Women’s Liberation Movement
- Pages: 4
- Word count: 773
- Category: Feminism
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Women’s liberation movement
The Women’s Liberation Movement was a feminist political movement which developed in the 1960s and 1970s, and was one important strand in Second-Wave Feminism The term ‘women’s liberation’ was coined in the early 1960s, when the word liberation was becoming popular, but (for example) the first Women’s Liberation Conference in Britain took place in 1970, at Ruskin College. Publications such as Spare Rib and off our backs were founded in the 1970s.
Second Wave Feminism
There was always a creative tension between a growing general climate of liberalization – culminating in legal liberalization in the late 1960s and early 1970s, for example on abortion, gay rights and equal pay in the UK; what was termed a ‘second wave’ of liberalizing feminism, perhaps best characterized by the formation of the National Organization of Women (NOW) and the Equal Rights Amendment (ERA) in the USA; and a more ‘liberation’ inspired movement with strong roots in the US Civil Rights Movement – and, it must be said, as much reacting against as working with the more radical political groups of the late 1960s.
To see the blossoming of the latter, it is most useful to look at publications coming out of ‘the underground’, such as off our backs in 1970 in the USA (still strong today) and Spare Rib in 1972 the UK. It could be argued that Spare Rib itself did not explicitly identify itself as part of the women’s liberation movement until its coverage of the 2007 National Women’s Liberation Movement Conference – before that still working out how much it aimed to be a challenging popular women’s magazine and how much an explicitly radical political publication. (See the Penguin Spare Rib Reader for a good description and depiction of its development.)
The fact that Spare Rib reached its high point of circulation and influence (after some very good PR when it first started) in the late 1970s usefully charts the women’s liberation movement itself. It’s in 1981, for example, the European Union invited editors from the four leading WLM magazines in Europe (from Germany, France, Italy and UK) to a debate on women’s rights in the European Parliament in Luxembourg; and the number of women’s initiatives in the late 1970s has still to be documented.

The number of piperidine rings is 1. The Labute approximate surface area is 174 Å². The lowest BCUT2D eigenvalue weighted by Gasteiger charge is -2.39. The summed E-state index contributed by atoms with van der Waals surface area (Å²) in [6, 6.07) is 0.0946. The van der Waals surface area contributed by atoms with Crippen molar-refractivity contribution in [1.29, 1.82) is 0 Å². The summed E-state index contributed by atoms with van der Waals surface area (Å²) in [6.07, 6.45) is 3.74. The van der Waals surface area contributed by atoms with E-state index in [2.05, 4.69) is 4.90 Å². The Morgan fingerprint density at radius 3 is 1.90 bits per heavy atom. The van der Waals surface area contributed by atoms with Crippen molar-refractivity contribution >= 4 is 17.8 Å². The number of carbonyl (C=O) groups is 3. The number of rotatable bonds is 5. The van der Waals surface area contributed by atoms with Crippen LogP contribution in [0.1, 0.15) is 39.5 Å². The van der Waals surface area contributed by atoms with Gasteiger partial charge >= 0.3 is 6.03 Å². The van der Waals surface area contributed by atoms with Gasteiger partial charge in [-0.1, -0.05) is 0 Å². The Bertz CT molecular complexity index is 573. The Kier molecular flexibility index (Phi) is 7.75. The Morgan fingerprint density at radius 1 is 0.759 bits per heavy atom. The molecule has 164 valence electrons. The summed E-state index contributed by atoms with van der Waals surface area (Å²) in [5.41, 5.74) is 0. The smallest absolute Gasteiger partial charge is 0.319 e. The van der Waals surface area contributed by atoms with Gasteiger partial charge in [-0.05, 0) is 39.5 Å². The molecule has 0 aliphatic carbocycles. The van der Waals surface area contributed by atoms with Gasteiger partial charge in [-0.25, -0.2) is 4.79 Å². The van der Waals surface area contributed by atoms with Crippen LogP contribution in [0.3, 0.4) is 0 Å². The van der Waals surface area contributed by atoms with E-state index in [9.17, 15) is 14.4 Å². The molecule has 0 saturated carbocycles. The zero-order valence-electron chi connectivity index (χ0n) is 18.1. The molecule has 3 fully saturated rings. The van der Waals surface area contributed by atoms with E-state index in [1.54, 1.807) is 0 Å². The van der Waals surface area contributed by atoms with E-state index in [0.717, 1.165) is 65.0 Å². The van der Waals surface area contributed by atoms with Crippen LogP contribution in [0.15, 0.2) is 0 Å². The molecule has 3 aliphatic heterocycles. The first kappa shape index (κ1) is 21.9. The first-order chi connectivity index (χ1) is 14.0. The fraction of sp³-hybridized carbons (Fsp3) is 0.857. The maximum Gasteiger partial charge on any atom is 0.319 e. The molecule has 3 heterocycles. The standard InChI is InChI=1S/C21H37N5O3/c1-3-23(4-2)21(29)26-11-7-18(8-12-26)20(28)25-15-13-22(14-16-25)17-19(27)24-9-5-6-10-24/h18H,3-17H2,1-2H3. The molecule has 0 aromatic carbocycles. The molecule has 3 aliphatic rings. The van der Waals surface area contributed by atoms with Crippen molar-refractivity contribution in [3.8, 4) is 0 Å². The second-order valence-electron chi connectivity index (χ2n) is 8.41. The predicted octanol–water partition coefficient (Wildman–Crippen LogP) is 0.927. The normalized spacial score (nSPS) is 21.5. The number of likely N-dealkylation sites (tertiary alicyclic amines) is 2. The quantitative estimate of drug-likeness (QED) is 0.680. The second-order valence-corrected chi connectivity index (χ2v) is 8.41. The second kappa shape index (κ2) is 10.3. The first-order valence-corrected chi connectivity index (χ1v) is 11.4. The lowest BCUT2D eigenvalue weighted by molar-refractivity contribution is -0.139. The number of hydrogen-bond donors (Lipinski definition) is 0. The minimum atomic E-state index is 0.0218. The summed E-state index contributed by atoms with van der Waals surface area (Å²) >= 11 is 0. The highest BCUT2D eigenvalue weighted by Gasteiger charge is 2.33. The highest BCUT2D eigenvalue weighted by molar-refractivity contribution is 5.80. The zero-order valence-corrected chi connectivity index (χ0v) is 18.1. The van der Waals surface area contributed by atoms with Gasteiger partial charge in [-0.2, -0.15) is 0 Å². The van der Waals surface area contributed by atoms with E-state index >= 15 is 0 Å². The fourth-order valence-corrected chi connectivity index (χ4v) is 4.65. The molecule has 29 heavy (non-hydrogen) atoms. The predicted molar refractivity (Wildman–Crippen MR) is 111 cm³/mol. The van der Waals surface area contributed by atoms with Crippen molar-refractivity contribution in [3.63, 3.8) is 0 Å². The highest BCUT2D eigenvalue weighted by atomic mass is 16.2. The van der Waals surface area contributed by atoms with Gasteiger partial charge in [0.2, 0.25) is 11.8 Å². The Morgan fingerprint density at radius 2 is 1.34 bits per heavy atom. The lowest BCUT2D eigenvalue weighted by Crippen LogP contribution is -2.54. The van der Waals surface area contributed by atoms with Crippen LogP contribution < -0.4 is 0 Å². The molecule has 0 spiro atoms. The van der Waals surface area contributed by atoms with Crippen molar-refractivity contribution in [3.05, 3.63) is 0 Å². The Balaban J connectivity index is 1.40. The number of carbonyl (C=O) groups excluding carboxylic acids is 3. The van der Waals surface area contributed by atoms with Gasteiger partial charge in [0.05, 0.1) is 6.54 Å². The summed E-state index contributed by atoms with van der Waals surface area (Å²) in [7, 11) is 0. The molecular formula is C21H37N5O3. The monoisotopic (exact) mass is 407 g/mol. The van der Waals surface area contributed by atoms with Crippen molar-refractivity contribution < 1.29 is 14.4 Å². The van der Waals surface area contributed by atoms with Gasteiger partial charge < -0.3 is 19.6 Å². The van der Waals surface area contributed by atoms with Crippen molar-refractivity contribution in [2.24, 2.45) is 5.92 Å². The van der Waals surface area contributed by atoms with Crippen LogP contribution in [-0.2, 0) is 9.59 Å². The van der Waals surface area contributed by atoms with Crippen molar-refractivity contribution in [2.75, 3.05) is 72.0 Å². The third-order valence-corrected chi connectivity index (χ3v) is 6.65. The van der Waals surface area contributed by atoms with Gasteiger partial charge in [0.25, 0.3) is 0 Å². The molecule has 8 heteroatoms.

It is important not to back date views and influence: the 1970s were a crucial time for significant changes in attitudes to women in Western societies. Some argue that the Women’s Liberation Movement was a consequence of World War II, during which so many women got to experience “men’s” jobs. This gave them a taste of the working life and the drive to fight for equality in society in the years to come, so they could continue to expand the traditionally “female” roles, as they were known then.
The WLM ran into problems in the 1980s, both with a political backlash more generally, and questions about which women it was speaking for. It had always had extremely vociferous critics, from the tabloid press to Marxist groups; and, generally, not a happy relationship with the so-called ‘stars’ of feminism such as Betty Friedan, Gloria Steinem or Germaine Greer. The WLM didn’t much agree with ‘stars’ or leaders (although Simone de Beauvoir was certainly honoured by many within it).
The WLM also had an interesting relationship with academic women’s – and then ‘gender’ – studies. The history and analysis of feminism in the 1970s and 80s is now mostly done by academic researchers, who may or may not have experienced it, or fully grasped what provoked and propelled women to organize within it. One source for the earliest days of the more radically feminist roots of the WLM is Alice Echols, Daring to Be BAD: Radical Feminism in America 1967 – 1975 (1989). She describes the first explicit ‘women’s liberation’ groups forming in 1968 in the USA. It makes little sense to talk about the WLM existing in any form before then.
An important reference for the more radical impulses of the WLM later on is the Trouble and Strife Reader, published in 2010, and its Introduction on both the magazine and its political context from 1983 to 2002. A good more general history of the WLM has yet to be written. Several groups attempted at the time to capture history from its living actors; and the Feminist Library in London as well as the University of Wisconsin at Madison (which had a tireless feminist librarian in the 1970s and 80s) are good sources for original material.